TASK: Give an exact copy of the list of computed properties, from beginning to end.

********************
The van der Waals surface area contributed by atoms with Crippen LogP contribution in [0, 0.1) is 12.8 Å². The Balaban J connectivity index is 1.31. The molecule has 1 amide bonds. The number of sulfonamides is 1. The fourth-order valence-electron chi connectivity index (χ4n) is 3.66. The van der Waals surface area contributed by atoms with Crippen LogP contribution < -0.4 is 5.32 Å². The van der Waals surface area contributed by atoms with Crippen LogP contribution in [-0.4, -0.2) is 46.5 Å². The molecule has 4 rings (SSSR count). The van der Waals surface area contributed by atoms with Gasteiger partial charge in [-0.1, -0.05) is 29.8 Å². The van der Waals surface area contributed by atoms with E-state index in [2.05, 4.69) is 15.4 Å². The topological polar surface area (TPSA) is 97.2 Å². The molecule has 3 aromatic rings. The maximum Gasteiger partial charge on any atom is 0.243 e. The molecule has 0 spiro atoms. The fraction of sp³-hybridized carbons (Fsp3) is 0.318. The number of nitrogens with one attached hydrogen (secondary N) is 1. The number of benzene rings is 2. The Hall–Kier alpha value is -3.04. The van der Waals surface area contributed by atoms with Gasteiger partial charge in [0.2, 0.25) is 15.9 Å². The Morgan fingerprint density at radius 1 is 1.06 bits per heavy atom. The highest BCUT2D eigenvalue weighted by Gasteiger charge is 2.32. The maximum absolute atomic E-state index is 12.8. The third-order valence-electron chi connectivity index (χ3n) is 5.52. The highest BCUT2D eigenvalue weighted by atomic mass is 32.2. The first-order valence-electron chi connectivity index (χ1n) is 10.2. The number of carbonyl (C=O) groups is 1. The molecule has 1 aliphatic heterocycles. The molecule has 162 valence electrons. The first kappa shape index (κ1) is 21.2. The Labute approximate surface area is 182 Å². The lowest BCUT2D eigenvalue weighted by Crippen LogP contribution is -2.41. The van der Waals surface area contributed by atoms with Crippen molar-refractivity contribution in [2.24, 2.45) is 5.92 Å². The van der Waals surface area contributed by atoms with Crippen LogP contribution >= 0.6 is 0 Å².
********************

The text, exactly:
The van der Waals surface area contributed by atoms with Crippen LogP contribution in [0, 0.1) is 12.8 Å². The Balaban J connectivity index is 1.31. The molecule has 1 amide bonds. The number of sulfonamides is 1. The fourth-order valence-electron chi connectivity index (χ4n) is 3.66. The van der Waals surface area contributed by atoms with Crippen LogP contribution < -0.4 is 5.32 Å². The van der Waals surface area contributed by atoms with Crippen LogP contribution in [-0.4, -0.2) is 46.5 Å². The molecule has 4 rings (SSSR count). The van der Waals surface area contributed by atoms with Gasteiger partial charge in [-0.1, -0.05) is 29.8 Å². The van der Waals surface area contributed by atoms with E-state index in [2.05, 4.69) is 15.4 Å². The topological polar surface area (TPSA) is 97.2 Å². The molecule has 3 aromatic rings. The maximum Gasteiger partial charge on any atom is 0.243 e. The molecule has 0 spiro atoms. The fraction of sp³-hybridized carbons (Fsp3) is 0.318. The number of nitrogens with one attached hydrogen (secondary N) is 1. The number of benzene rings is 2. The Hall–Kier alpha value is -3.04. The van der Waals surface area contributed by atoms with Gasteiger partial charge in [0.2, 0.25) is 15.9 Å². The Morgan fingerprint density at radius 1 is 1.06 bits per heavy atom. The highest BCUT2D eigenvalue weighted by Gasteiger charge is 2.32. The maximum absolute atomic E-state index is 12.8. The third-order valence-electron chi connectivity index (χ3n) is 5.52. The highest BCUT2D eigenvalue weighted by atomic mass is 32.2. The first-order valence-electron chi connectivity index (χ1n) is 10.2. The number of carbonyl (C=O) groups is 1. The molecule has 1 aliphatic heterocycles. The molecule has 162 valence electrons. The first kappa shape index (κ1) is 21.2. The Labute approximate surface area is 182 Å². The lowest BCUT2D eigenvalue weighted by Crippen LogP contribution is -2.41. The van der Waals surface area contributed by atoms with Crippen molar-refractivity contribution in [2.24, 2.45) is 5.92 Å². The van der Waals surface area contributed by atoms with Crippen LogP contribution >= 0.6 is 0 Å².